Police Officers To Be Charged With Misconduct Over Failures In Care Of Man

Family Seeks Public Hearing In Battle For Justice After CCTV And Independent  Report Details ‘Shocking Behaviour’ By Staff

01.05.2012

The family of a man who died in police custody have demanded a public hearing after receiving a critical report from the Independent Police Complaints Commission (IPCC) recommending a gross misconduct charge for an officer responsible for his care, and a lesser charge for other officers.

The IPCC has however declined to order a public misconduct hearing, despite having the power to direct West Midlands Police to do so.

Lloyd Butler, from Sheldon, Birmingham, was arrested after his family called the police to help after becoming concerned about his behaviour while drunk. But the 39-year-old died just hours after being taken into custody at a West Midlands Police Station on 4 August 2010 - one of a number of deaths in custody that year in the region.

Specialist lawyers at Irwin Mitchell investigating his care on behalf of the family have now written to the IPCC to demand a public hearing after a report revealed the shocking behaviour of officers who should have been looking after him. The report recommends that one officer is charged with gross misconduct, two officers with a misconduct charge and also recommended that several other officers receive further training or action from management.

Lloyd was a known alcoholic of whom local police officers were aware but he was receiving help after admitting problems with anger management and his drinking.

The IPCC report explains that when officers were called for help on the day he died Lloyd was not violent and indeed was unable to walk and talk without help. Despite internal police policies stating that people who are drunk and incapable should be taken to hospital by ambulance, Lloyd was arrested, taken to Stechford police station, Birmingham  and placed into custody. The Custody Sergeant questioned this decision following his arrest and arrival into custody but no action was taken to transfer him.

The report highlights that a series of errors and “unacceptable” behaviour by officers on duty led to him becoming more and more ill in the moments before he died. Despite setting a strict observation plan of constant CCTV monitoring and visits every 30 minutes, officers did not visit him often enough and the visits they made did not comply with requirements to wake up a drunk detainee.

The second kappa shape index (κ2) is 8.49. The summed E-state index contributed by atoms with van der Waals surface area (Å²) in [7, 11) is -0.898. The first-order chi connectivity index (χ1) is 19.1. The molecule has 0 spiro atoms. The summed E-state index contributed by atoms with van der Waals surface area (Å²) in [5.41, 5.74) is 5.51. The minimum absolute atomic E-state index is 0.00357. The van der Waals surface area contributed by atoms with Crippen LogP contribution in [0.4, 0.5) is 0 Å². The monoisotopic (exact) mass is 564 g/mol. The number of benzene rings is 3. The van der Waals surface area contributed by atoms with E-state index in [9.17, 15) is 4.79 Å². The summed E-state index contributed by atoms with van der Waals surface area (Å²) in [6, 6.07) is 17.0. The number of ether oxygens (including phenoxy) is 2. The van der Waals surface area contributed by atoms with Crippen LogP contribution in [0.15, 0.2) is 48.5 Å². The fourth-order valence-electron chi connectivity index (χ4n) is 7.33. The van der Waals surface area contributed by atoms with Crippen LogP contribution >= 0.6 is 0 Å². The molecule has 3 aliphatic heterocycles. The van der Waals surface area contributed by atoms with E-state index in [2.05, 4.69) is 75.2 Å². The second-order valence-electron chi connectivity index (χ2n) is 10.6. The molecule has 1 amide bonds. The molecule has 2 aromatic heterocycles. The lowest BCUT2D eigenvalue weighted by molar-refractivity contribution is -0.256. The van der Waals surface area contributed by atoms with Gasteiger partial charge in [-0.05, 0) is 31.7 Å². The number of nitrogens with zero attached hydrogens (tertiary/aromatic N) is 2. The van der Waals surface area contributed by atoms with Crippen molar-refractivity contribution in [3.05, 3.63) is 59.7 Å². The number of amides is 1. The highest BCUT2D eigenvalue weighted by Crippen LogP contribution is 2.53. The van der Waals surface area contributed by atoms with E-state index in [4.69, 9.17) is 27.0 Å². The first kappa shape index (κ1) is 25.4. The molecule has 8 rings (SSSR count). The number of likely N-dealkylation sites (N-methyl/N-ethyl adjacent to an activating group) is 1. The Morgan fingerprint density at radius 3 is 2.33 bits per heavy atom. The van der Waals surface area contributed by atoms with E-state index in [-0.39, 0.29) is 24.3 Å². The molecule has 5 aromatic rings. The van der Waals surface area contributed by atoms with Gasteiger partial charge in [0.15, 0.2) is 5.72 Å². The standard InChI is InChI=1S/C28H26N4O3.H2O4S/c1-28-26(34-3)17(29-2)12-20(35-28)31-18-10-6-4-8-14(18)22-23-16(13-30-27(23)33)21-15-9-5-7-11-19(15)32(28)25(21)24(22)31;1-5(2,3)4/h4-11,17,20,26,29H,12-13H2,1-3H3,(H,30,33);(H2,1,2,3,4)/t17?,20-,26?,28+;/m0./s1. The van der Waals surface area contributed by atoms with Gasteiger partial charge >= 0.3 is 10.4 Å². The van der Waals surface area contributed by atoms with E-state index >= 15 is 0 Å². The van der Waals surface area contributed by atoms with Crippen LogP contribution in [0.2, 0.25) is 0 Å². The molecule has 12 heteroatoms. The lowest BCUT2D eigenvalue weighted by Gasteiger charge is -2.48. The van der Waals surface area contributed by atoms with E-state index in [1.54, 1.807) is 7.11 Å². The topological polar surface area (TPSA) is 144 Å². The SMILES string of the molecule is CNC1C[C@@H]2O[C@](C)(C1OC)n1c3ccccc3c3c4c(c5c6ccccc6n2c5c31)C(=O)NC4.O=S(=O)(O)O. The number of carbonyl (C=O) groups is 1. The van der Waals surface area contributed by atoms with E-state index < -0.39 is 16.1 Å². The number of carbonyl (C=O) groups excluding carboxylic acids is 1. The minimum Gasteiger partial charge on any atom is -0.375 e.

The officers responsible for his care have also been criticised by the IPCC for several other incidents including one in which he banged his and fell to the floor. While he lay there, officers noticed him on CCTV but did not go and check that he was ok until 15 minutes later. Even then, they still left him lying on the floor.

The IPCC has declined to order the holding of the misconduct hearing in public. It’s report also concludes that another police officer and a detention officer who were responsible for the care of Mr Butler whilst in custody should not face gross misconduct hearings. Irwin Mitchell has written to the IPCC stating that unless these decisions are reversed, Mr Butler’s family will bring a legal challenge.

The IPCC report also found that:

• Officers were making personal phone calls and browsing the internet instead of monitoring CCTV;
• Improper entries on the custody record suggesting officers were checking on him more frequently and thoroughly than they actually were;
• Officers were caught on film making derogatory remarks and jokes about Lloyd and his condition;
• Officers failed to stick to the correct observation plan despite Lloyd’s files noting his tendency to self harm, flagging him as a high risk and setting out that he should see a health professional;
• One officer failed to tell anyone that Lloyd had said he had hit his head and was injured.
• At one point Lloyd’s trousers slipped beneath his waist and instead of helping, officers made deeply offensive remarks.

Iftikhar Manzoor, an expert in police conduct at Irwin Mitchell, representing the family, said: “The findings of the IPCC show that the care afforded to Lloyd was simply unacceptable from the moment the police arrested him right through to the moment he died in their custody.

“The officers involved showed a complete lack of professionalism in the way they behaved, both in terms of their actions, caught on CCTV mocking him, and in their lack of action to help a man who was clearly ill and should have been taken to hospital rather than locked in a police cell with inadequate observation.

“The family are naturally devastated by his death and want to see justice for what happened to Lloyd. They feel that there should be a public misconduct hearing in this case to ensure that a message is sent out to others to warn them that the way officers behaved while looking after Lloyd is just not good enough.”

Lloyd’s mother, Janet Butler, said: “I still have been unable to watch the video footage of my son’s death. To think that my son might still be alive, had he not been subjected to such neglect is very hard to take.

“I have to live with the guilt of knowing that I called the police to try and help protect Lloyd on the day he died. However I did so believing that they would do everything they could to protect and help him. Sadly it has now been revealed that they failed in their duties and did not follow procedures which should have helped my son.”

Anyone who believes they have suffered unlawful arrest, false imprisonment, malicious prosecution or injuries caused by police, should contact Irwin Mitchell on 0370 1500 100 or visit our Claims Against the Police page for more information.